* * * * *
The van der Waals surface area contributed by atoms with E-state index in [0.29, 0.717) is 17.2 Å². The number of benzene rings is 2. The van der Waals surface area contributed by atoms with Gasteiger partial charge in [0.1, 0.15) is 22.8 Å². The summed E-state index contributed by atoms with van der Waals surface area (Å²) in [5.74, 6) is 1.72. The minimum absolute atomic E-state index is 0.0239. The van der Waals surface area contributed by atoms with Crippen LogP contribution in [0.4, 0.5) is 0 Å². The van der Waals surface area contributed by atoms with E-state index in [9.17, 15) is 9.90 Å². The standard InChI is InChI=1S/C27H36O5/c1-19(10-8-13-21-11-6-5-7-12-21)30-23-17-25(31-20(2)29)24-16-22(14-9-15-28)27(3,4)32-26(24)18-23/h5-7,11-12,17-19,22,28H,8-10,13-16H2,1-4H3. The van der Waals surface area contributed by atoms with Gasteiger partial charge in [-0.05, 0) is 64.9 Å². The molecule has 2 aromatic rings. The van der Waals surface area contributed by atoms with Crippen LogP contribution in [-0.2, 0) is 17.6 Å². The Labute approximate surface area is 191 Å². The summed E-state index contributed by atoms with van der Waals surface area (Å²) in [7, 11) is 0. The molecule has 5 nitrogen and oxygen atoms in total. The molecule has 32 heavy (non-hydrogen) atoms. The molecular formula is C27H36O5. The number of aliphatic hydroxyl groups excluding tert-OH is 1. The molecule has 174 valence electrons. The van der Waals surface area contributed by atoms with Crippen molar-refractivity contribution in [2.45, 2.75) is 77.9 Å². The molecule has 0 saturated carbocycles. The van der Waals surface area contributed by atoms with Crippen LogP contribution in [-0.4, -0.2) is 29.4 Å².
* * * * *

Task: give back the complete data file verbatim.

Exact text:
The van der Waals surface area contributed by atoms with E-state index in [0.29, 0.717) is 17.2 Å². The number of benzene rings is 2. The van der Waals surface area contributed by atoms with Gasteiger partial charge in [0.1, 0.15) is 22.8 Å². The summed E-state index contributed by atoms with van der Waals surface area (Å²) in [5.74, 6) is 1.72. The minimum absolute atomic E-state index is 0.0239. The van der Waals surface area contributed by atoms with Crippen LogP contribution in [0.4, 0.5) is 0 Å². The van der Waals surface area contributed by atoms with E-state index in [9.17, 15) is 9.90 Å². The standard InChI is InChI=1S/C27H36O5/c1-19(10-8-13-21-11-6-5-7-12-21)30-23-17-25(31-20(2)29)24-16-22(14-9-15-28)27(3,4)32-26(24)18-23/h5-7,11-12,17-19,22,28H,8-10,13-16H2,1-4H3. The van der Waals surface area contributed by atoms with Gasteiger partial charge in [-0.05, 0) is 64.9 Å². The molecule has 2 aromatic rings. The van der Waals surface area contributed by atoms with Crippen LogP contribution in [-0.2, 0) is 17.6 Å². The Labute approximate surface area is 191 Å². The summed E-state index contributed by atoms with van der Waals surface area (Å²) in [7, 11) is 0. The molecule has 5 nitrogen and oxygen atoms in total. The molecule has 32 heavy (non-hydrogen) atoms. The molecular formula is C27H36O5. The number of aliphatic hydroxyl groups excluding tert-OH is 1. The molecule has 174 valence electrons. The van der Waals surface area contributed by atoms with Crippen molar-refractivity contribution in [2.45, 2.75) is 77.9 Å². The molecule has 0 saturated carbocycles. The van der Waals surface area contributed by atoms with Crippen LogP contribution in [-0.4, -0.2) is 29.4 Å².